Parker Towers, the large 1960s development sandwiched between Queens Blvd and Yellowstone Boulevard, has long been known for the giant fountain in the middle of the courtyard.

The fountain has traditionally been a focal point since it is surrounded by the three 22-story high-rises that make up the complex.

The fountain, however, is now being demolished. According to a spokesman for the Parker Towers, the demolition began yesterday and will be complete in two weeks.

The plan is to replace it with greenspace. Construction will begin in a few weeks and is estimated to be finished in a few months.

However, according to local historian and Forest Hills resident Michael Perlman, residents are not pleased with this decision and neither is he.

City Hall wants you to paint your roof white

From AM-NY:

City Hall will be painting the city white this summer to protect people from the risks of high heat.

City officials, and other private and nonprofit partners launched The Cool Neighborhoods program Wednesday with paint brushes in hand. Under the initiative, the city will be working to lower building temperatures by painting their roofs a reflective white paint, planting trees to provide more shade and urging neighbors to check in on the elderly, poor and disabled when temperatures spike.

Daniel Zarrilli, the city’s chief resiliency officer, said the $106 million initiative is imperative because studies show the number of days New York City thermometers hit at least 90 degrees will double by 2020. Such hot conditions can lead to dehydration, heat stroke and other ill health effects.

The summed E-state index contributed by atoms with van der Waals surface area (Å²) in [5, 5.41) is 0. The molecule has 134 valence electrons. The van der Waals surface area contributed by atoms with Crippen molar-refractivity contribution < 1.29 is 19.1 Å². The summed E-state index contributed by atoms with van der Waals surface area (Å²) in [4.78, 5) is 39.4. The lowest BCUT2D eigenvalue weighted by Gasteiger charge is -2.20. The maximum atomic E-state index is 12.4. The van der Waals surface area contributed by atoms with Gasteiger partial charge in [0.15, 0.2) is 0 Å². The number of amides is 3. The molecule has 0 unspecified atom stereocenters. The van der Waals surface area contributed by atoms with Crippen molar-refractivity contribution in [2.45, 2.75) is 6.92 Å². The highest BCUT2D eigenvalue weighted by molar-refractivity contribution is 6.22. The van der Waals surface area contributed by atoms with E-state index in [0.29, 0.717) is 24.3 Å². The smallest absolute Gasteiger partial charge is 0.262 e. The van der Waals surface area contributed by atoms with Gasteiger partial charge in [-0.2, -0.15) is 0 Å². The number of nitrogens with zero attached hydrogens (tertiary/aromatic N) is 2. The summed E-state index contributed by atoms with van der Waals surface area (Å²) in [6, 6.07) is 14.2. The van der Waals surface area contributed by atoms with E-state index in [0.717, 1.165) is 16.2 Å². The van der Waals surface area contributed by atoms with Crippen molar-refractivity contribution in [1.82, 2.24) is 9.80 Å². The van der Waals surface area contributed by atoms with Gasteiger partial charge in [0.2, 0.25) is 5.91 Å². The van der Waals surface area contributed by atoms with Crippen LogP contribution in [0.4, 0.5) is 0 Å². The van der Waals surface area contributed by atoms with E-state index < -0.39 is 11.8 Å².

“We need to be better prepared for that,” Zarrilli said.

One of the program’s largest components is the expansion of the city’s CoolRoofs service, where roofs are covered with the heat-reducing paint, at no cost to the owner.

Crapper cost is astronomical

From Crains:

A 400-square-foot public bathroom in City Councilman David Greenfield's Brooklyn district has cost $2 million to renovate, and after more than 7½ years of work is still not completed, the lawmaker told a Crain's real estate conference today. Greenfield used the project to make the case that more private-sector engagement is needed to rein in the cost of building municipal infrastructure.

"We have to be frank," said Greenfield, who heads the city's land-use committee. "Government sucks at development."